As for street photography. I ran the Ricoh GR through different settings. I went back and forth between the combinations of Manual mode and Snap Focus, Aperture Priority and Infinity Focus, TAv and Subject Tracking, etc.. I found that the most suitable settings for my shooting style was the combination of the TAv mode with the Multi AF and Full Press Snap. For the street at night, I pre-focused the GR using Spot Focus mode, then switched to Manual Focus as I mentioned in the paragraph above. In some cases, the Infinity Focus saved the night.
Auto White Balance worked well until I stretched the test under those low intensity, reddish High Pressure Sodium lamps on Huntington Beach Pier. Manual White Balance helped a little, but didn’t take away all the reddish. I guessed I blamed this one on the dim light.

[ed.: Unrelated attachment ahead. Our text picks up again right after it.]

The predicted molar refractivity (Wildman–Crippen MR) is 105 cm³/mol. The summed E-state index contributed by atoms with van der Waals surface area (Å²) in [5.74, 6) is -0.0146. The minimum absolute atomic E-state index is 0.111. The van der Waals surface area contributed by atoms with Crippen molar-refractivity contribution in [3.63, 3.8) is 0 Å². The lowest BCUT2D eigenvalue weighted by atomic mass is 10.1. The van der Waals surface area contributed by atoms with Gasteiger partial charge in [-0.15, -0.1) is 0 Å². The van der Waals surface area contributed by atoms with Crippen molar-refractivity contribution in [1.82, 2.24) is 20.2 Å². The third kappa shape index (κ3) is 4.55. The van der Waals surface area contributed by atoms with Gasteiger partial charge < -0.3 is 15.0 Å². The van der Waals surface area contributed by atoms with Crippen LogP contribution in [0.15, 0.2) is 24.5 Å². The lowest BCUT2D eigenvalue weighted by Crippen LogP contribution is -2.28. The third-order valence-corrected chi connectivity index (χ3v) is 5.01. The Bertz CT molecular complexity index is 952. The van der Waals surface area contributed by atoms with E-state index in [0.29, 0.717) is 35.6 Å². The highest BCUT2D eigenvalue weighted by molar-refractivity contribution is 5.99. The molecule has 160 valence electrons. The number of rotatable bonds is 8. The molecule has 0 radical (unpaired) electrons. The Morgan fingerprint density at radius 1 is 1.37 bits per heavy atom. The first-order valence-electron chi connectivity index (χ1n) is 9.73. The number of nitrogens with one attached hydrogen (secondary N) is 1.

Overall, I liked the Ricoh GR for its size, the quiet leaf shutter, the TAv mode, and its snappy auto focus—in daylight, of course. Going through the system menu was a breeze because of its simple and clean layout. I also liked the fact that I could save pretty much any setting to its memory. Although I wasn’t too fond of the fixed 28mm equivalent focal length, I was very happy with the optical sharpness. Like any highend DSLR, the GR gave me the complete control and fine tuning the exposure. Best of all, I could set a suitable aperture for my desired depth of field and a shutter speed that was either quick or slow enough to freeze or blur my creative images.
In conclusion, the Ricoh GR wasn’t the best camera for street photography—there will never be one—but I assured you that it wasn’t a toy point-n-shoot. Once you learned to control the camera, the GR would change your perspective and style of shooting street photography.
I am glad to have the GR as an extension to my Fujifilm X-Pro I.